It’s Super Bowl season, and I’m once again reminded of the unlikely parallels between football and investing. This connection dawned on me 12 years ago, when a storied NFL quarterback asked me to discuss his wealth advisory needs.
The quarterback was known as a cool-headed competitor on the field, able to consistently make correct decisions under pressure. So I was surprised to learn that he had built – and was committed to maintaining – a portfolio with an 80% allocation to high quality municipal bonds. This overly conservative stance was the result of emotion, which he had tamed so well on the field, but seemed powerless against as an investor.
Simply put, the 2001-2003 dot-com meltdown had rattled Mr. QB like no pass rusher ever had. In response to it, he had decided to play it safe for the rest of his life on the investing front. The problem: Doing so would likely prevent him from reaching his long-term financial goals.
Mr. QB would have done much better by applying his football IQ to investing. Football is a game that requires both risk and caution. When a quarterback passes the ball, he accepts the risk of an interception in exchange for the potential reward of a big-yardage gain. On the other hand, he can greatly reduce the risk of a turnover by handing the ball off to a running back. But there’s a drawback: Though running plays are more conservative, they usually yield smaller yardage gains than passing plays.
Like football, investing requires making decisions about risk and potential reward. If you invest in a stock, you generally accept more risk than investing in a bond. But stocks are like passes: They can yield far better returns than bonds. Good investors maintain a balance of stocks and bonds attempting to make significant gains while also tempering risk.
In both football and investing, there is a time when it makes sense to take on more risk, and a time when it makes sense to be more cautious. Let’s say a football team has the ball 80 yards from the goal line, with the game tied and limited time left on the clock. Running plays will mitigate the risk of losing the ball – and the game – but they likely won’t get the team to the goal line before time expires. So passing plays are required.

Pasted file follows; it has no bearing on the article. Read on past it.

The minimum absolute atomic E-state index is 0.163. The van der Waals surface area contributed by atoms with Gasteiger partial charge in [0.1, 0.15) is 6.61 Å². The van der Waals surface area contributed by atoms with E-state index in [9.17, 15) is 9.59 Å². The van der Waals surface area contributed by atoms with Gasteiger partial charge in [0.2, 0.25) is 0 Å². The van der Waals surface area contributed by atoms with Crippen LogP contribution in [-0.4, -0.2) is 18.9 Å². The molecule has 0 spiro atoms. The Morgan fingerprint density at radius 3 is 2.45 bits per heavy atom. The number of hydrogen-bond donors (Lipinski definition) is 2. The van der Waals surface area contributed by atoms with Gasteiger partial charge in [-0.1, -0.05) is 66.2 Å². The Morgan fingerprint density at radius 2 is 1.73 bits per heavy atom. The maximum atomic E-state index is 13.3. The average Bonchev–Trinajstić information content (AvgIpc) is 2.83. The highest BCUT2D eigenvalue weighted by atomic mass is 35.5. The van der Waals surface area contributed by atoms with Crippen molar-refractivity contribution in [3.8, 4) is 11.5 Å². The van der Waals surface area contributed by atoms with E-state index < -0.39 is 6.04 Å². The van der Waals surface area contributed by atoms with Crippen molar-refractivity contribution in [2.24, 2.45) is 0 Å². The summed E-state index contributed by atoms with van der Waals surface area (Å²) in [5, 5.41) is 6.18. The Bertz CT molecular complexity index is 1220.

But what if a team has the ball five yards from the opponent’s goal line in the same situation? In this case, passing not only carries more risk than running, but it’s probably not necessary. There’s a high probability that a good running back will be able to score within a few attempts.
Investors, like football teams, must have the presence of mind to use the right amount of risk in the right situations. That brings us back to my meeting with the quarterback. His objective was to maintain his comfortable lifestyle throughout retirement, and leave some principal to his heirs. The problem: his spending needs contrasted against his cautious allocation and long time horizon made his goal impossible. Effectively he was 3rd and long on his 20-yard line and wanted to run the ball.
Given the low returns from such a cautious portfolio, his portfolio was likely to only generate enough income for a comfortable retirement if he lived below his current lifestyle and if inflation sunk to 0% and stayed there for the rest of his life. Realistically, neither was going to happen. Simply put, Mr. QB was set up to fumble away the most important play of his financial life.
Investors frequently make poor, emotion-driven decisions when they are under pressure, and the fear of another market crash “turning over” his savings had tripped up Mr. QB. By the way, he is far from alone: A 2010 Allianz study concluded that more than three quarters of respondents fear running out of money more than they fear death.
To make matters worse, it appears that investors change their tolerance for risk based on their environment. In a research paper published in the Journal of Financial Planning, Michael Finke and Michael Guillemette sampled the risk tolerance measurements of close to 350,000 individuals before and after the 2008 financial crisis. They found a clear pattern of investors changing their risk tolerance as market conditions changed. “At its face, it seems fairly obvious that investors would be less risk tolerant when the stock market is underperforming,” Guillemette said. “However, this may lead to investors buying when the stock market is high and selling when the market is low.”
Translation: Mr. QB has plenty of company among investors who let their emotions warp their decision-making, and potentially put their long-term goals out of reach.
Want to win your Super Bowl? Then take a page from the football playbook — pursue your goals by making rational decisions about risk and reward. And when the pressure is on, just as it is with today’s volatile markets, stick with the game plan.